Experts ‘Cautiously Optimistic’ On Cybersecurity Research In India At Bengaluru Tech Summit

Experts ‘Cautiously Optimistic’ On Cybersecurity Research In India At Bengaluru Tech SummitCybersecurity
Snapshot
  • What's the state of cybersecurity research and development in India?

    A panel of experts at Bengaluru Tech Summit make an assessment and offer ideas for the way forward.

‘India has made some progress in cybersecurity research and development over the years, but there is still a long way to go.’

This was the broad consensus among cybersecurity experts from academia and industry who discussed the state of affairs as part of a panel at the Bengaluru Tech Summit 2020 on 20 November.

Cybersecurity relates to the defence of cyber space, more specifically computers, servers, electronic systems, networks, and, most important, data, from attacks mounted by malevolent digital players.

Although cybersecurity has always been important in the context of information technology, the high internet adoption rates, especially in India, means that it has been bumped up the priority ladder by many governments.

Covid-19 has only accelerated the jump to cyber space for individuals, businesses, and governments, and in lieu of the increased threats, governments are responding.

So, how is India doing at the moment?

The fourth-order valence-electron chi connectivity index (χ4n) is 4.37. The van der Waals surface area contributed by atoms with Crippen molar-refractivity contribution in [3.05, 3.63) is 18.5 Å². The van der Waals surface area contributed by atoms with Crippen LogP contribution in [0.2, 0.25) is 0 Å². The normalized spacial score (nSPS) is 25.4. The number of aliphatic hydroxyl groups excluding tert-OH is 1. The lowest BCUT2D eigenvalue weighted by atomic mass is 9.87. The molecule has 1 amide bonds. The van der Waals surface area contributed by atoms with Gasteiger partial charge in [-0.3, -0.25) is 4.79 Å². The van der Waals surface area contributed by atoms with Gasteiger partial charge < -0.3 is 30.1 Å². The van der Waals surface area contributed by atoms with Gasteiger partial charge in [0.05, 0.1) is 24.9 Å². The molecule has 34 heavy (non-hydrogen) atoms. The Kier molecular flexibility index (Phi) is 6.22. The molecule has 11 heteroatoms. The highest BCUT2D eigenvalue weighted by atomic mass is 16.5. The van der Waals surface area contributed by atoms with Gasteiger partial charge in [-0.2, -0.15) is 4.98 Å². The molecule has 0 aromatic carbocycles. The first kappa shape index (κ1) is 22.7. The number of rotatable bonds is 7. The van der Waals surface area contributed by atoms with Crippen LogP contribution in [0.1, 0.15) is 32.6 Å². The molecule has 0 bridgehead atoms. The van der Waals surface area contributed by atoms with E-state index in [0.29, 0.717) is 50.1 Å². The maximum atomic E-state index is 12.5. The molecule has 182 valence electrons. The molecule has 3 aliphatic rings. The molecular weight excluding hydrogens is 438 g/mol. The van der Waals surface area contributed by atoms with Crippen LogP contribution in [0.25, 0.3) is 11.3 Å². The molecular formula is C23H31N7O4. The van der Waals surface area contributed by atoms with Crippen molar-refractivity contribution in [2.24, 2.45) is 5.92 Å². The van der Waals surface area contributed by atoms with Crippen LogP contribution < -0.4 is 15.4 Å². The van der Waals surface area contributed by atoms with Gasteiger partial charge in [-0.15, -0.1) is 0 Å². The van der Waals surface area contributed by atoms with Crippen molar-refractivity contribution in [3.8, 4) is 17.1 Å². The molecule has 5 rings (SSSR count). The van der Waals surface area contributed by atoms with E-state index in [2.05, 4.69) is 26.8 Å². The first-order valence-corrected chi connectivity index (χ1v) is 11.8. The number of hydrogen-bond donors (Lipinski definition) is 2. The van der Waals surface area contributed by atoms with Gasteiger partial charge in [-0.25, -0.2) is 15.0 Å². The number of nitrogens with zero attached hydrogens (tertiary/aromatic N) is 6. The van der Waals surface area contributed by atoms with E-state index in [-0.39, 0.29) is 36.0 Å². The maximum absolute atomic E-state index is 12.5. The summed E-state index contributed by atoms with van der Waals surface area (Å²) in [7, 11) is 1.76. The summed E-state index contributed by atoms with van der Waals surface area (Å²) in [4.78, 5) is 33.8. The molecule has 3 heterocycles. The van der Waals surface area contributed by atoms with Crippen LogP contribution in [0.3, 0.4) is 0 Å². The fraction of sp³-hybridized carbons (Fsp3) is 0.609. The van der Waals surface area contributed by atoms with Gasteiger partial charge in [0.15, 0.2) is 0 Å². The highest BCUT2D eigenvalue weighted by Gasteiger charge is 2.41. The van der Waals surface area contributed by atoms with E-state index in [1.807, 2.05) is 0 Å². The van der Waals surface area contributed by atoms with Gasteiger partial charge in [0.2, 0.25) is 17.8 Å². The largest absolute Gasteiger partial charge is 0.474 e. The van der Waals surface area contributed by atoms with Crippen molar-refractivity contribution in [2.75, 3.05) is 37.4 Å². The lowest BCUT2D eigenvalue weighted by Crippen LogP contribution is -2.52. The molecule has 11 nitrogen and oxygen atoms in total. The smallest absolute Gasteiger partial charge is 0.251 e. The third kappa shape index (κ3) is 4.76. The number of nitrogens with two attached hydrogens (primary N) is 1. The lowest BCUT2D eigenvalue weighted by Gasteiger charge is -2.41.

“Although we have made forward strides, India is still not a leader as far as cybersecurity research and development goes,” says panellist Vinod Ganapathy, an associate professor in the Department of Computer Science and Automation at the Indian Institute of Science.

He says that while there are many multinational companies in India working on cybersecurity, the same can’t be said about home-grown organisations.

Self-admittedly striking a more “pessimistic” tone, Sandeep Shukla, a professor in the Department of Computer Science and Engineering at the Indian Institute of Technology Kanpur, says: “In terms of manpower, we are facing the biggest challenge because we don’t have the right knowledgeable people to lead and we don’t have the right knowledgeable people to teach in academia.”

He spoke about his early experience in India where people would mix up the terms cryptography and cybersecurity. “Even at a parliamentary committee meeting… MPs (members of Parliament) were asking me what is the difference between cybersecurity and cryptography.”

India has made progress since then, but a “leadership vacuum” persists, he says.

To bridge the gap with the more developed nations in cybersecurity research and development, academia, industry, and government have to lead the charge together.

Specifically for academia, Professor Ganapathy says it has a two-pronged role – a) research and b) training and teaching.

“Research starts from the universities and works its way to industry, and so I think that in order to have an innovation pipeline, we need to emphasise the need for research and actually have research universities.”

However, training and teaching is where most people in academia are engaged in India.

He says scales should tilt more in the direction of research. In addition, “practical skills” at the “conceptual level” need to be given more importance by teachers and trainers.

What else can be done?

“One way to remedy this is to have more and more video courses that leaders in the field can record and make available to the public for free, and emphasise the need for doing these kinds of courses that are practical, hands-on,” Professor Ganapathy says.